David

Posted by: nfjanette [TypeKey Profile Page] | February 9, 2009 3:30 PM

So, let's hope that when you are hanging out the window of a high-rise, with carbon dioxide choking off your breathing and the flames licking at you, that one of the guys who flunked this exam leads the charge to save you - perhaps if that is the caase, we won't have to listen to you anymore.

Wouldn't carbon monoxide be the primary concern, followed by toxic gases from various inorganic compounds produced from burning plastics, etc.?

Posted by: BCPS | February 9, 2009 4:51 PM

Would a "fire buff" who has read all the material that was to be on the exam make a better officer ? - probably, does it show more desire and dedication to the profession of firefighting definitely ! Let us not throw out, or lessen the value of the written requirement , but for the sake of the taxpayers of the city, lets also introduce a fire fighter's previous performance record - a fire fighter's attendance record, a fire fighter's list of achievements/ qualifications, and a fire fighter's disciplinary record as factors to help decide who should be promoted into a supervisory role - Those who topped the list, that the NH 20 have gone to court over, have been cheated for over 2 years , but so have the New Haven taxpayers who haven't had these men in such life and death decision making positions. I commend F.F. Cordova for his candor - Remember by any means necessary also includes studying -

Posted by: Heat Mizer | February 9, 2009 4:51 PM

Mr Dafeder--Your Quote-"Especially when an expert -- in this case, Mr. Cordova -- sees smoke." How is it in your mind that Mr. Cordova is an "expert," but the firefighters who comment on this board are not. If I tell you I worked with metal, do you then want me to build you bridge? The "Experts" that did testify stated that the test was pertinent to the NHFD, and validated by the testing company as such. Mr. Cordova, although a very nice guy, is not an officer with the NHFD. He is a AHJ certified instructor for the NHFD. What makes him an expert? You clearly take one side that supports your view & run with it. The books that were used for the test are widely accepted by the NFPA, thousands of Fire Departments, & Fire Science programs as "Bibles." The questions that are in question on the test, were thrown out. Just to let you know, it was 2 questions (1 on each test, Lt. & Cpt.,) not the entire test, however, the answers were in the material. It still did not matter, the results were the same. The NHFD does over 22000 runs a year, I ask you, who is inexperienced then? The answer is none of the guys & gals are. You get out what you put into your job. The men & women who took the test were measured in a nationally accepted standard ( Written & Oral testing.) For a test to be racially biased, one race has to have information that is "Racially or Ethnically" bread into them. How does that relate to Firefighting? It does not--therefore the test is not racially biased. Firefighters have to at least have a HS Diploma, and many have AS or BS. How does a HS Dipl. person compete with a BS--study that--oh, wait here were the results. The only advantage anyone had was the ability to retain information, and regurgitate it at an oral exam. If you added level of experience, the test results would still probably not change. What is your next excuse or angle.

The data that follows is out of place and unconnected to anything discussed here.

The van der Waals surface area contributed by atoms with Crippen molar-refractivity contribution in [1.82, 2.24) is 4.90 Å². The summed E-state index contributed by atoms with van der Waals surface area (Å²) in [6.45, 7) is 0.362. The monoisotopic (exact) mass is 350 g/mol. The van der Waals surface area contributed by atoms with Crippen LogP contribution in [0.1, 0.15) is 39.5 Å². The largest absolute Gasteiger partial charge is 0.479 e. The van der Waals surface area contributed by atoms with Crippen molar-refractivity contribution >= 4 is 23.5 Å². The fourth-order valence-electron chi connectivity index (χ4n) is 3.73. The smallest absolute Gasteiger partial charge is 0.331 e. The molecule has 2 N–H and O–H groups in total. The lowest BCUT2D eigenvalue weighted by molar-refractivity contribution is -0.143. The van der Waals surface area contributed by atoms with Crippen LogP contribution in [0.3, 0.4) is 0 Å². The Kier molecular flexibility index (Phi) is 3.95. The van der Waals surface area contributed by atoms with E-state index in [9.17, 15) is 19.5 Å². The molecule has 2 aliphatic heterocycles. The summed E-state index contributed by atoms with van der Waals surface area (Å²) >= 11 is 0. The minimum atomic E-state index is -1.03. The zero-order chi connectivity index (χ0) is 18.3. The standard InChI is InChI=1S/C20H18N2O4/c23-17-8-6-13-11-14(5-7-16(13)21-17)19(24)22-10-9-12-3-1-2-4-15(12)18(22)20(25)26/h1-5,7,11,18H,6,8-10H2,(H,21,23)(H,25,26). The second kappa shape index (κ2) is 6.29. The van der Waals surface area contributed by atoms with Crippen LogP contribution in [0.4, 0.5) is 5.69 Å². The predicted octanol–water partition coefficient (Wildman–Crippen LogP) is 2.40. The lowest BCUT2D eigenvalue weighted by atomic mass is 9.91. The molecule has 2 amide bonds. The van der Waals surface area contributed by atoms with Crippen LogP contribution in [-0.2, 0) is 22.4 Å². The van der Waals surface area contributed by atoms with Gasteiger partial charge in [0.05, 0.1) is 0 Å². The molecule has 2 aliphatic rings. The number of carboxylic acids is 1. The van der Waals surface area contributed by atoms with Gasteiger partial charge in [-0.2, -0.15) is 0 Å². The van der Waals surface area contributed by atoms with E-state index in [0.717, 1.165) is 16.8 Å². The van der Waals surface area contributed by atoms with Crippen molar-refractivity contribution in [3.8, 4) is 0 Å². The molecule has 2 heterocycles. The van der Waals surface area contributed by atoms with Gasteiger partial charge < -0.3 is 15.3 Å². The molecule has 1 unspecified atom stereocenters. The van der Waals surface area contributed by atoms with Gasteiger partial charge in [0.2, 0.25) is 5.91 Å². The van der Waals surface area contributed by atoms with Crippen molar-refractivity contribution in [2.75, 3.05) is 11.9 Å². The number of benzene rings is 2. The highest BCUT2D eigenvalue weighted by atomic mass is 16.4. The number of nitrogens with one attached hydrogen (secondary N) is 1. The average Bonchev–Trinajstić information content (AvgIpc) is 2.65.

Posted by: TedCpt | February 9, 2009 8:11 PM

Dafeder - I think you are just biased. Codova is no "expert" - he's just a firefighter and not even a commander - and did he pass the test?? Did he even see it? The experts are the testing professionals and they declared this test valid and job related. To suggest that objective job knowledge tests are racially or culturally biased is such crap. Whether you are black, white or purple, the fact is YOU NEED TO KNOW THIS STUFF TO DO THE JOB. Do you really want unlicensed electricians, doctors, lawyers, nurses, teachers, etc running around who failed their occupational qualifying tests on some stupid theory that these tests are "culturally" biased? If you don't have what it takes and don't have the knowledge, you don't get the job. Case closed.